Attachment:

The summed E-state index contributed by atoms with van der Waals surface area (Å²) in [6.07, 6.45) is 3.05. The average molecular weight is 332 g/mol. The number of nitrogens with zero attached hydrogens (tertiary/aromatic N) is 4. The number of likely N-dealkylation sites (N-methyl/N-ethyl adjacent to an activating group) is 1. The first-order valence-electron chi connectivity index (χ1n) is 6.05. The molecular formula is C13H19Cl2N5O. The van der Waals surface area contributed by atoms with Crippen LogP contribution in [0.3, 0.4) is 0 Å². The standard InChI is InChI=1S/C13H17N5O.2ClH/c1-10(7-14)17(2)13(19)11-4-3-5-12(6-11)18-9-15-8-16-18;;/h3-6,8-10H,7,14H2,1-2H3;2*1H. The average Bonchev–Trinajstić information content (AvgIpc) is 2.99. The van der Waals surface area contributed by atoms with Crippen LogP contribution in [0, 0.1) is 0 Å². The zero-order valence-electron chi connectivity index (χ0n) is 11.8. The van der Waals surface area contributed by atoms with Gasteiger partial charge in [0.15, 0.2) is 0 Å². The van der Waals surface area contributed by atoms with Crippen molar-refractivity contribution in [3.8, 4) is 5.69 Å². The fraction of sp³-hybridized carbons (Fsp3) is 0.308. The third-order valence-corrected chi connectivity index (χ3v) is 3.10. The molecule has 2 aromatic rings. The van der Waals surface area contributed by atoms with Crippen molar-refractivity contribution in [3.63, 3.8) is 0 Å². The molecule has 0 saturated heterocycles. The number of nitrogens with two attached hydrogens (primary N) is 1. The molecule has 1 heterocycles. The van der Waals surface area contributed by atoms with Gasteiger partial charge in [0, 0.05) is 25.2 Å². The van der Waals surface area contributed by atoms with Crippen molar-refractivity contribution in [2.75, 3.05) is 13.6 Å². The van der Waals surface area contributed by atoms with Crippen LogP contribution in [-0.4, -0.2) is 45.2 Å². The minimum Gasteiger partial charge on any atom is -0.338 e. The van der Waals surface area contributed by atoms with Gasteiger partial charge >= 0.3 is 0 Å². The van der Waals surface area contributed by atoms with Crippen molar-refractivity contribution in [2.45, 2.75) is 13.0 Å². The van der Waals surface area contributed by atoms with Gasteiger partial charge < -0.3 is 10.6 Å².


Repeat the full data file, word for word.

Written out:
The summed E-state index contributed by atoms with van der Waals surface area (Å²) in [6.07, 6.45) is 3.05. The average molecular weight is 332 g/mol. The number of nitrogens with zero attached hydrogens (tertiary/aromatic N) is 4. The number of likely N-dealkylation sites (N-methyl/N-ethyl adjacent to an activating group) is 1. The first-order valence-electron chi connectivity index (χ1n) is 6.05. The molecular formula is C13H19Cl2N5O. The van der Waals surface area contributed by atoms with Crippen LogP contribution in [0.3, 0.4) is 0 Å². The standard InChI is InChI=1S/C13H17N5O.2ClH/c1-10(7-14)17(2)13(19)11-4-3-5-12(6-11)18-9-15-8-16-18;;/h3-6,8-10H,7,14H2,1-2H3;2*1H. The average Bonchev–Trinajstić information content (AvgIpc) is 2.99. The van der Waals surface area contributed by atoms with Crippen LogP contribution in [0, 0.1) is 0 Å². The zero-order valence-electron chi connectivity index (χ0n) is 11.8. The van der Waals surface area contributed by atoms with Gasteiger partial charge in [0.15, 0.2) is 0 Å². The van der Waals surface area contributed by atoms with Crippen molar-refractivity contribution in [3.8, 4) is 5.69 Å². The fraction of sp³-hybridized carbons (Fsp3) is 0.308. The third-order valence-corrected chi connectivity index (χ3v) is 3.10. The molecule has 2 aromatic rings. The van der Waals surface area contributed by atoms with Crippen molar-refractivity contribution in [3.63, 3.8) is 0 Å². The molecule has 0 saturated heterocycles. The number of nitrogens with two attached hydrogens (primary N) is 1. The molecule has 1 heterocycles. The van der Waals surface area contributed by atoms with Gasteiger partial charge in [0, 0.05) is 25.2 Å². The van der Waals surface area contributed by atoms with Crippen molar-refractivity contribution in [2.75, 3.05) is 13.6 Å². The van der Waals surface area contributed by atoms with Crippen LogP contribution in [-0.4, -0.2) is 45.2 Å². The minimum Gasteiger partial charge on any atom is -0.338 e. The van der Waals surface area contributed by atoms with Gasteiger partial charge >= 0.3 is 0 Å². The van der Waals surface area contributed by atoms with Crippen molar-refractivity contribution in [2.45, 2.75) is 13.0 Å². The van der Waals surface area contributed by atoms with Gasteiger partial charge < -0.3 is 10.6 Å².